I worked as a school secretary and one day one of the teachers needed support from the principal for one of her students in the class. The principal was new and so she quickly went to the student files, plucked out the child’s file, flipped through it to make sure there wasn’t something she needed to know and then flew off to the class. I realized in that moment that I should have something written confirmed by my child’s professional of their diagnosis, and not just have this info in emails and verbal conversation. If anything happened at the school, a staff member would check the file and they would be aware. Wow, I have been SOOOOO thankful that I had that exposure and followed through in making sure that documents were in place for both of my children.
As you can see HERE on the BC Human Rights Clinic page they state:
“In a case called Matheson, Ms. Matheson filed a human rights complaint alleging that she was subjected to abusive behaviour from a supervisor. She had a history of anxiety and panic attacks as well as depression. On two occasions during her employment, Ms. Matheson informed her employer that she was suffering from “stress.” However, she did not provide any medical information that said she had a mental disability.”
The Tribunal dismissed Ms. Matheson’s complaint, stating that “an essential element of a complaint of discrimination in employment on the basis of mental disability is proof that the complainant either had a mental disability… or was perceived to be mentally disabled by the employer.” Click HERE for her case.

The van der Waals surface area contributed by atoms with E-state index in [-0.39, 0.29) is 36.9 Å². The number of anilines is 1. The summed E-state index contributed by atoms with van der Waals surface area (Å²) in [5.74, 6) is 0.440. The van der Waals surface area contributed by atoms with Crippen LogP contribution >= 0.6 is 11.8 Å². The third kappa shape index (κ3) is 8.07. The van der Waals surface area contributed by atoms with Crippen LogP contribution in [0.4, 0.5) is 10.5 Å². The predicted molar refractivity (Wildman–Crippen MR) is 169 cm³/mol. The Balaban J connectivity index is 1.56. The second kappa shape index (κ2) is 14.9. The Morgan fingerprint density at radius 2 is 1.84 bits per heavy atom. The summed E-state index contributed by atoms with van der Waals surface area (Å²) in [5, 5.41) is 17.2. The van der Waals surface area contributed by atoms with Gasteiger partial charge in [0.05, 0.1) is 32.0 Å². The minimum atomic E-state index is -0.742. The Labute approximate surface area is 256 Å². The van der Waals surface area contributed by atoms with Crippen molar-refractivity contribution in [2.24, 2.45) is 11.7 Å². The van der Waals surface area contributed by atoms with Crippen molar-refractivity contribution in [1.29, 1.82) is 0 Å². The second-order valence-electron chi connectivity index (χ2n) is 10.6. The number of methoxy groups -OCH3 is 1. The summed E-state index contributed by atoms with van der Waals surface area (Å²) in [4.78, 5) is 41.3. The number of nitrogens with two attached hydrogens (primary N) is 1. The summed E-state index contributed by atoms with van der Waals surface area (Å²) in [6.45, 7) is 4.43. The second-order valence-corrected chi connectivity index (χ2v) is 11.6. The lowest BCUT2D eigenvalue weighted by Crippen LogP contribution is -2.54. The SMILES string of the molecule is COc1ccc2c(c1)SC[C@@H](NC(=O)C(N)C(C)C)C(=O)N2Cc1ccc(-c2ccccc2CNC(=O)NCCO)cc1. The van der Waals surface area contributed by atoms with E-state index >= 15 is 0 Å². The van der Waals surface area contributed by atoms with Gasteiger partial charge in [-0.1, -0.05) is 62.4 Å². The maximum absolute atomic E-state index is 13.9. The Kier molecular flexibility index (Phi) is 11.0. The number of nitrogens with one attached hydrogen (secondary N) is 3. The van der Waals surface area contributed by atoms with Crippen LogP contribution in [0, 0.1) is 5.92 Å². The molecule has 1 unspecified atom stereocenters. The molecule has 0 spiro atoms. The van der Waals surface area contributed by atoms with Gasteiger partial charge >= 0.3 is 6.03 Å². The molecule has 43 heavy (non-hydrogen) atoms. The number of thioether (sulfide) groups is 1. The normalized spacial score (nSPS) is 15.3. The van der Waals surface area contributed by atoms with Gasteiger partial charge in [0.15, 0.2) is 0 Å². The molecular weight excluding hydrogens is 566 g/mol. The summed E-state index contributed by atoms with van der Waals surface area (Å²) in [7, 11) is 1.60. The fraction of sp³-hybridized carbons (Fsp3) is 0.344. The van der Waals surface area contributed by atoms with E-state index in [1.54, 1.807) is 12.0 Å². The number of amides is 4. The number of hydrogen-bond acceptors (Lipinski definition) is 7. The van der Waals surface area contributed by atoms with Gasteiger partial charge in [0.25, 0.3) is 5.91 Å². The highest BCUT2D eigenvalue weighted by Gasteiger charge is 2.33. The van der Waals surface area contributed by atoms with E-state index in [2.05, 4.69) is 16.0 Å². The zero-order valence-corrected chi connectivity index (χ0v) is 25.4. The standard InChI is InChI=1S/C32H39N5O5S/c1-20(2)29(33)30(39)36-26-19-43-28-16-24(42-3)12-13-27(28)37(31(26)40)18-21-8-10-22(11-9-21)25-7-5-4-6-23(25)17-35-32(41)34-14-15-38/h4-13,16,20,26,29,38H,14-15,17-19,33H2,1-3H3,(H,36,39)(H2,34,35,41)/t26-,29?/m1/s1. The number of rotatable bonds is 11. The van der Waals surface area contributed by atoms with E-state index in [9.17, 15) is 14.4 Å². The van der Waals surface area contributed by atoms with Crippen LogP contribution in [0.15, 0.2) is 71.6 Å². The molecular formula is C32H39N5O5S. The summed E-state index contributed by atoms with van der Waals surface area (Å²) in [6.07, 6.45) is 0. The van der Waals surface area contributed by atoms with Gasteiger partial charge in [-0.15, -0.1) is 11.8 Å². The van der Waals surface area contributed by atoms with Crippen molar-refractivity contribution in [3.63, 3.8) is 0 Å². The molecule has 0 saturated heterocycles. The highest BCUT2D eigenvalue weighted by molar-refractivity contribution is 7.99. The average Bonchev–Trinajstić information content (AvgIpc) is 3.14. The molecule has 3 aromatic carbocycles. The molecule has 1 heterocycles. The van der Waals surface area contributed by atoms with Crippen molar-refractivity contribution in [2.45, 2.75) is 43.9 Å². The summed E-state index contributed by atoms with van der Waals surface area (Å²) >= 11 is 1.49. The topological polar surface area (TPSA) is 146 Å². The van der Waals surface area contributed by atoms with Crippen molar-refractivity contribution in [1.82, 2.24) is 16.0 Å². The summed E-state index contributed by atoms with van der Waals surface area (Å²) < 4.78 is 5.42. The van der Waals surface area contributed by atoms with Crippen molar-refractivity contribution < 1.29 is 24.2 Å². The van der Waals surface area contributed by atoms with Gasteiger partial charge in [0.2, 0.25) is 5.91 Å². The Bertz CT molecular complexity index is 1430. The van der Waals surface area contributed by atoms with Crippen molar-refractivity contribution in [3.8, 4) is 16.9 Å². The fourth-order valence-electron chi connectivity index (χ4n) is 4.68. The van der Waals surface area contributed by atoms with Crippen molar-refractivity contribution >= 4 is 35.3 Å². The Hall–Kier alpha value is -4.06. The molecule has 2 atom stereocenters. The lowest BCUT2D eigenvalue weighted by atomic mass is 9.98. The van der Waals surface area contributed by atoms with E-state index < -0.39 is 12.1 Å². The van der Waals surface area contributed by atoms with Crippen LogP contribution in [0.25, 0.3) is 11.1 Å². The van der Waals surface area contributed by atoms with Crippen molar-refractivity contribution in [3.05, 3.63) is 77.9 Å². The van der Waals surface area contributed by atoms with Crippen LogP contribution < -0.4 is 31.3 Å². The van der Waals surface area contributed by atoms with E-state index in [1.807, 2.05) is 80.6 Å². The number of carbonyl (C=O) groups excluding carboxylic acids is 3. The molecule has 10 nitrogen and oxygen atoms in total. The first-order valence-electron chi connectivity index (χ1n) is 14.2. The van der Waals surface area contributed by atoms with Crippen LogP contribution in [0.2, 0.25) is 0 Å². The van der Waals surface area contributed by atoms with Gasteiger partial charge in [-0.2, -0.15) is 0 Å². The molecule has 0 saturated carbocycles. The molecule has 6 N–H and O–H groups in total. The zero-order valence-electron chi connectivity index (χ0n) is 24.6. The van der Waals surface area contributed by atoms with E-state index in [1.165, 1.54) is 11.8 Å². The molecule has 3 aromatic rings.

Matheson’s case was dismissed because she did not inform her employer (school district) of her disability. If we do not have a written diagnosis in their student file with the school, as a parent if you file a human rights complaint, the respondents (school district’s legal representation) will cite the Matheson case and your human rights complaint will be dismissed.
We have got to get our kids formally officially diagnosed by proper professionals or your child has no legal human rights ground to stand on.
We need this diagnosis for the following reasons:
- Legal human rights processes
- Application for disability tax benefits (if applicable)
- Navigating the health system for proper medical care
- Advocacy in the education system for proper accommodations
- Social and emotional reasons – so parents are not blamed for having poor parenting skills and they are able to find other parents who have children with the same disabilities and get support.
- For the child – so they understand why they are having specific challenges and they don’t blame themselves for the wrong reasons. For acceptance and self-esteem reasons.
Here is the wisdom, lived experience, and reflections from parents of children in the education system across BC. Thank you to all who were willing to share.
It’s a diagnosis not a label. I find once my kids knew why things were hard they stopped labelling themselves “stupid, lazy, dumb.”
I think a diagnosis helps us to know ourselves….better. it’s been a breath of fresh air to me personally and has helped me forgive myself a bit easier. It’s also helped me identify things that work and don’t work.
On a wider societal scale: .for ADHD, there’s so much stigma, misinformation, out there it’s hard to feel comfortable disclosing..
I ask myself why would I hide my identity/diagnosis? Why do I feel so scared of sharing?